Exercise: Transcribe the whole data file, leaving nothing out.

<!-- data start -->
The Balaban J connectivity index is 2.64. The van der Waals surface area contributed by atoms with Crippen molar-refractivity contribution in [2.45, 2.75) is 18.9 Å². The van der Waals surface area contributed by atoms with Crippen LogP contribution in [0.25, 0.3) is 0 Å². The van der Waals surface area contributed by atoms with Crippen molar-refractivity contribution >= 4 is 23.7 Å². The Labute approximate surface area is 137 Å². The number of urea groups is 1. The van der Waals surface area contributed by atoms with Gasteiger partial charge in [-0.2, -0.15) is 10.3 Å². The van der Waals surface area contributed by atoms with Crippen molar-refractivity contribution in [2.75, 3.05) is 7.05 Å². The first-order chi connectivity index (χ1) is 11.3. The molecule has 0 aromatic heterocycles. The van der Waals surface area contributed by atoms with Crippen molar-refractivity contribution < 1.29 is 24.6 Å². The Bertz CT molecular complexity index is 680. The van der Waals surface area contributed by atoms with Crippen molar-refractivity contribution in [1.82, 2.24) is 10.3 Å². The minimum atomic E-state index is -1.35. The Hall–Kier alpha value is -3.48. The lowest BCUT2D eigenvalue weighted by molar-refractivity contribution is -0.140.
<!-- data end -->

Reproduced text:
The Balaban J connectivity index is 2.64. The van der Waals surface area contributed by atoms with Crippen molar-refractivity contribution in [2.45, 2.75) is 18.9 Å². The van der Waals surface area contributed by atoms with Crippen LogP contribution in [0.25, 0.3) is 0 Å². The van der Waals surface area contributed by atoms with Crippen molar-refractivity contribution >= 4 is 23.7 Å². The Labute approximate surface area is 137 Å². The number of urea groups is 1. The van der Waals surface area contributed by atoms with Gasteiger partial charge in [-0.2, -0.15) is 10.3 Å². The van der Waals surface area contributed by atoms with Crippen molar-refractivity contribution in [2.75, 3.05) is 7.05 Å². The first-order chi connectivity index (χ1) is 11.3. The molecule has 0 aromatic heterocycles. The van der Waals surface area contributed by atoms with Crippen molar-refractivity contribution < 1.29 is 24.6 Å². The Bertz CT molecular complexity index is 680. The van der Waals surface area contributed by atoms with Crippen molar-refractivity contribution in [1.82, 2.24) is 10.3 Å². The minimum atomic E-state index is -1.35. The Hall–Kier alpha value is -3.48. The lowest BCUT2D eigenvalue weighted by molar-refractivity contribution is -0.140.